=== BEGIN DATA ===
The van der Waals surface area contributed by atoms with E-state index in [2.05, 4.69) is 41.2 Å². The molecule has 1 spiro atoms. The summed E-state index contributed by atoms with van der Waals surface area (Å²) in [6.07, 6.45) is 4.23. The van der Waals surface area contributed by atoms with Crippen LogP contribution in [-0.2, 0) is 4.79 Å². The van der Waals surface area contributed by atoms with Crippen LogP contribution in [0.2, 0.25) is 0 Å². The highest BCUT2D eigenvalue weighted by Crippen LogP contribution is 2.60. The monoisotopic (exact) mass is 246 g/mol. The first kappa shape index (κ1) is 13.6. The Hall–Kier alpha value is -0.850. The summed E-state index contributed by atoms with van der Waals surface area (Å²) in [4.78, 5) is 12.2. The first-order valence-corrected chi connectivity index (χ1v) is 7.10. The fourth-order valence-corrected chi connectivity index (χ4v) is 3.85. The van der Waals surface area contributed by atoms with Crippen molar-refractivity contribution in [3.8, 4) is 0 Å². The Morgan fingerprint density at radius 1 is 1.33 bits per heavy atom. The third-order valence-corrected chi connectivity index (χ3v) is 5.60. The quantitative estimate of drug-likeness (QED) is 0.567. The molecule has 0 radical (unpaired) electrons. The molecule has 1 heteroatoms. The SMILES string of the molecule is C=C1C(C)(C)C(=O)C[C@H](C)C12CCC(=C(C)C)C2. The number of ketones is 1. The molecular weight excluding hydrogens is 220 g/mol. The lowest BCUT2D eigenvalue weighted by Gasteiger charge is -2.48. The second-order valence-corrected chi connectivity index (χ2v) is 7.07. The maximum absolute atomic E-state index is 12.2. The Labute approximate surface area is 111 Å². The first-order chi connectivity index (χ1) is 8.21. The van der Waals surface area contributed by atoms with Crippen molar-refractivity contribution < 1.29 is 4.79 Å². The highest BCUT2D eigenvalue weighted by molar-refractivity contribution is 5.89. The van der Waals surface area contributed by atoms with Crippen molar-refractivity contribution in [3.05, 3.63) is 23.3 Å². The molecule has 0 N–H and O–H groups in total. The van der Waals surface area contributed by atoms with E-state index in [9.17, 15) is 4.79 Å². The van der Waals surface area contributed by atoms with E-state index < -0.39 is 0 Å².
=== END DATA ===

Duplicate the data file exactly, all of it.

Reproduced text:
The van der Waals surface area contributed by atoms with E-state index in [2.05, 4.69) is 41.2 Å². The molecule has 1 spiro atoms. The summed E-state index contributed by atoms with van der Waals surface area (Å²) in [6.07, 6.45) is 4.23. The van der Waals surface area contributed by atoms with Crippen LogP contribution in [-0.2, 0) is 4.79 Å². The van der Waals surface area contributed by atoms with Crippen LogP contribution in [0.2, 0.25) is 0 Å². The highest BCUT2D eigenvalue weighted by Crippen LogP contribution is 2.60. The monoisotopic (exact) mass is 246 g/mol. The first kappa shape index (κ1) is 13.6. The Hall–Kier alpha value is -0.850. The summed E-state index contributed by atoms with van der Waals surface area (Å²) in [4.78, 5) is 12.2. The first-order valence-corrected chi connectivity index (χ1v) is 7.10. The fourth-order valence-corrected chi connectivity index (χ4v) is 3.85. The van der Waals surface area contributed by atoms with Crippen molar-refractivity contribution in [3.8, 4) is 0 Å². The Morgan fingerprint density at radius 1 is 1.33 bits per heavy atom. The third-order valence-corrected chi connectivity index (χ3v) is 5.60. The quantitative estimate of drug-likeness (QED) is 0.567. The molecule has 0 radical (unpaired) electrons. The molecule has 1 heteroatoms. The SMILES string of the molecule is C=C1C(C)(C)C(=O)C[C@H](C)C12CCC(=C(C)C)C2. The number of ketones is 1. The molecular weight excluding hydrogens is 220 g/mol. The lowest BCUT2D eigenvalue weighted by Gasteiger charge is -2.48. The second-order valence-corrected chi connectivity index (χ2v) is 7.07. The maximum absolute atomic E-state index is 12.2. The Labute approximate surface area is 111 Å². The first-order chi connectivity index (χ1) is 8.21. The van der Waals surface area contributed by atoms with Crippen molar-refractivity contribution < 1.29 is 4.79 Å². The highest BCUT2D eigenvalue weighted by molar-refractivity contribution is 5.89. The van der Waals surface area contributed by atoms with Crippen molar-refractivity contribution in [3.05, 3.63) is 23.3 Å². The molecule has 0 N–H and O–H groups in total. The van der Waals surface area contributed by atoms with E-state index in [9.17, 15) is 4.79 Å². The van der Waals surface area contributed by atoms with E-state index < -0.39 is 0 Å².